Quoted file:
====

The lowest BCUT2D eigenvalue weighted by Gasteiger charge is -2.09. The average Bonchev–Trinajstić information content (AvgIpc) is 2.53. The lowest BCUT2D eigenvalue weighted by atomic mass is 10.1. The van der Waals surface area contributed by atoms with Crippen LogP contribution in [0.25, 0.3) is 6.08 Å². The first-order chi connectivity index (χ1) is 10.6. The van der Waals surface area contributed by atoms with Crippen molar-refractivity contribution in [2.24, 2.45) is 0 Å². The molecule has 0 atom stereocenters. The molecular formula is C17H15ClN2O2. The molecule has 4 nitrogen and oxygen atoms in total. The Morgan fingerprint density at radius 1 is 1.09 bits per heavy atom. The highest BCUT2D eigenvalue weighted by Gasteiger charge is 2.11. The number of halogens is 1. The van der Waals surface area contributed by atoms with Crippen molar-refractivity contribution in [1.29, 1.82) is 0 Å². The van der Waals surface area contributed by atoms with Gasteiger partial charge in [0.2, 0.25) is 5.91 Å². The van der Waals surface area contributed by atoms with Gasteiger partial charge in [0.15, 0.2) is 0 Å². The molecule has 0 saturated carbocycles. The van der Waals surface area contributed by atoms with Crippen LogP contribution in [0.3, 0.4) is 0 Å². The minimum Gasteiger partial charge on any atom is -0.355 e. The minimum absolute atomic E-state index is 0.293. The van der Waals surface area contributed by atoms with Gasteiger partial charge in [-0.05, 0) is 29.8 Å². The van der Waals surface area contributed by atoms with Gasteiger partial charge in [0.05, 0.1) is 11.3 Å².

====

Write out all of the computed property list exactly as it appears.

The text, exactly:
The lowest BCUT2D eigenvalue weighted by Gasteiger charge is -2.09. The average Bonchev–Trinajstić information content (AvgIpc) is 2.53. The lowest BCUT2D eigenvalue weighted by atomic mass is 10.1. The van der Waals surface area contributed by atoms with Crippen LogP contribution in [0.25, 0.3) is 6.08 Å². The first-order chi connectivity index (χ1) is 10.6. The van der Waals surface area contributed by atoms with Crippen molar-refractivity contribution in [2.24, 2.45) is 0 Å². The molecule has 0 atom stereocenters. The molecular formula is C17H15ClN2O2. The molecule has 4 nitrogen and oxygen atoms in total. The Morgan fingerprint density at radius 1 is 1.09 bits per heavy atom. The highest BCUT2D eigenvalue weighted by Gasteiger charge is 2.11. The number of halogens is 1. The van der Waals surface area contributed by atoms with Crippen molar-refractivity contribution in [1.29, 1.82) is 0 Å². The van der Waals surface area contributed by atoms with Gasteiger partial charge in [0.2, 0.25) is 5.91 Å². The van der Waals surface area contributed by atoms with Gasteiger partial charge in [0.15, 0.2) is 0 Å². The molecule has 0 saturated carbocycles. The van der Waals surface area contributed by atoms with Crippen LogP contribution in [0.3, 0.4) is 0 Å². The minimum Gasteiger partial charge on any atom is -0.355 e. The minimum absolute atomic E-state index is 0.293. The van der Waals surface area contributed by atoms with Gasteiger partial charge in [-0.05, 0) is 29.8 Å². The van der Waals surface area contributed by atoms with Gasteiger partial charge in [0.05, 0.1) is 11.3 Å².